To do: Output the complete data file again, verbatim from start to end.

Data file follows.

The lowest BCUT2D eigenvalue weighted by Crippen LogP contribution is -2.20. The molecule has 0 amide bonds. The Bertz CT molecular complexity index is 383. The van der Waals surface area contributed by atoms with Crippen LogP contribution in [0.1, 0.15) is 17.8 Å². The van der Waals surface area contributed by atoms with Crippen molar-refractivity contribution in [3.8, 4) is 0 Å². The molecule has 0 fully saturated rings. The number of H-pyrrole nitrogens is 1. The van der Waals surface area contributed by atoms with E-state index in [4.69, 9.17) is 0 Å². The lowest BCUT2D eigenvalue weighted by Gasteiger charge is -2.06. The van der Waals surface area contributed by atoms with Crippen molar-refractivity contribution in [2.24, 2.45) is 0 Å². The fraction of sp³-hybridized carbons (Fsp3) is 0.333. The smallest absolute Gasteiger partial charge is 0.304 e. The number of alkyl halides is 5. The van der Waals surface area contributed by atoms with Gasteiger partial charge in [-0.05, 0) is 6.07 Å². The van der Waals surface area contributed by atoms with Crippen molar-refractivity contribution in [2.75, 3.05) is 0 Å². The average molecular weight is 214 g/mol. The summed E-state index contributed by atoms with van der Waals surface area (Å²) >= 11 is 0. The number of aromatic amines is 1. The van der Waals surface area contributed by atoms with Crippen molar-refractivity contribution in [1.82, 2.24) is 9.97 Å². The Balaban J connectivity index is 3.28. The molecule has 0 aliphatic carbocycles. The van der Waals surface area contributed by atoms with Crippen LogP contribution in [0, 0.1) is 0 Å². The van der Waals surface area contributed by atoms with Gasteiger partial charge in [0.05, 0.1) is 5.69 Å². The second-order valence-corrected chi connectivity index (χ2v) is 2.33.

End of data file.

The lowest BCUT2D eigenvalue weighted by Crippen LogP contribution is -2.20. The molecule has 0 amide bonds. The Bertz CT molecular complexity index is 383. The van der Waals surface area contributed by atoms with Crippen LogP contribution in [0.1, 0.15) is 17.8 Å². The van der Waals surface area contributed by atoms with Crippen molar-refractivity contribution in [3.8, 4) is 0 Å². The molecule has 0 fully saturated rings. The number of H-pyrrole nitrogens is 1. The van der Waals surface area contributed by atoms with E-state index in [4.69, 9.17) is 0 Å². The lowest BCUT2D eigenvalue weighted by Gasteiger charge is -2.06. The van der Waals surface area contributed by atoms with Crippen molar-refractivity contribution in [2.24, 2.45) is 0 Å². The fraction of sp³-hybridized carbons (Fsp3) is 0.333. The smallest absolute Gasteiger partial charge is 0.304 e. The number of alkyl halides is 5. The van der Waals surface area contributed by atoms with Gasteiger partial charge in [-0.05, 0) is 6.07 Å². The van der Waals surface area contributed by atoms with Crippen molar-refractivity contribution in [2.75, 3.05) is 0 Å². The average molecular weight is 214 g/mol. The summed E-state index contributed by atoms with van der Waals surface area (Å²) >= 11 is 0. The number of aromatic amines is 1. The van der Waals surface area contributed by atoms with Crippen molar-refractivity contribution in [1.82, 2.24) is 9.97 Å². The Balaban J connectivity index is 3.28. The molecule has 0 aliphatic carbocycles. The van der Waals surface area contributed by atoms with Crippen LogP contribution in [0, 0.1) is 0 Å². The van der Waals surface area contributed by atoms with Gasteiger partial charge in [0.05, 0.1) is 5.69 Å². The second-order valence-corrected chi connectivity index (χ2v) is 2.33.